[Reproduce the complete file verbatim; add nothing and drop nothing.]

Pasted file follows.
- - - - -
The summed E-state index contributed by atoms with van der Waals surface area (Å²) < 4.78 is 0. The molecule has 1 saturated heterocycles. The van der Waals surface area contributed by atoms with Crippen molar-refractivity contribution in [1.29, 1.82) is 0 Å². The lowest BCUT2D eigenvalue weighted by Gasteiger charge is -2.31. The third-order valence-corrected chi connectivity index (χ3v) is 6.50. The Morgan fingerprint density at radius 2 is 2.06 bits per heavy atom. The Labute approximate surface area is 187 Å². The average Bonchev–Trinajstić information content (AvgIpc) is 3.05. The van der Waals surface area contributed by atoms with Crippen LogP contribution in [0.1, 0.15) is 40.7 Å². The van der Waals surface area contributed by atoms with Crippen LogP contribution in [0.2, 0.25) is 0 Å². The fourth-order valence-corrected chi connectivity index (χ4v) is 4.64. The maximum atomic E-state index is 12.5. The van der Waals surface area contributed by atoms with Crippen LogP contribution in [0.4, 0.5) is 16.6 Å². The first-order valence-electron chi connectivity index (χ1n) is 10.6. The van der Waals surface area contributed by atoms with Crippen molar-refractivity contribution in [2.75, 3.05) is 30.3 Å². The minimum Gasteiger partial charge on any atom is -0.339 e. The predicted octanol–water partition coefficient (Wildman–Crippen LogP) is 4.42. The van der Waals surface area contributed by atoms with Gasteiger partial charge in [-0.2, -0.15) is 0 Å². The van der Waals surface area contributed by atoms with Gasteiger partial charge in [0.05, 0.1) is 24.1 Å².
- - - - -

The summed E-state index contributed by atoms with van der Waals surface area (Å²) < 4.78 is 0. The molecule has 1 saturated heterocycles. The van der Waals surface area contributed by atoms with Crippen molar-refractivity contribution in [1.29, 1.82) is 0 Å². The lowest BCUT2D eigenvalue weighted by Gasteiger charge is -2.31. The third-order valence-corrected chi connectivity index (χ3v) is 6.50. The Morgan fingerprint density at radius 2 is 2.06 bits per heavy atom. The Labute approximate surface area is 187 Å². The average Bonchev–Trinajstić information content (AvgIpc) is 3.05. The van der Waals surface area contributed by atoms with Crippen LogP contribution in [0.1, 0.15) is 40.7 Å². The van der Waals surface area contributed by atoms with Crippen LogP contribution in [0.2, 0.25) is 0 Å². The fourth-order valence-corrected chi connectivity index (χ4v) is 4.64. The maximum atomic E-state index is 12.5. The van der Waals surface area contributed by atoms with Crippen LogP contribution in [0.4, 0.5) is 16.6 Å². The first-order valence-electron chi connectivity index (χ1n) is 10.6. The van der Waals surface area contributed by atoms with Crippen molar-refractivity contribution in [2.75, 3.05) is 30.3 Å². The minimum Gasteiger partial charge on any atom is -0.339 e. The predicted octanol–water partition coefficient (Wildman–Crippen LogP) is 4.42. The van der Waals surface area contributed by atoms with Gasteiger partial charge in [-0.2, -0.15) is 0 Å². The van der Waals surface area contributed by atoms with Gasteiger partial charge in [0.05, 0.1) is 24.1 Å².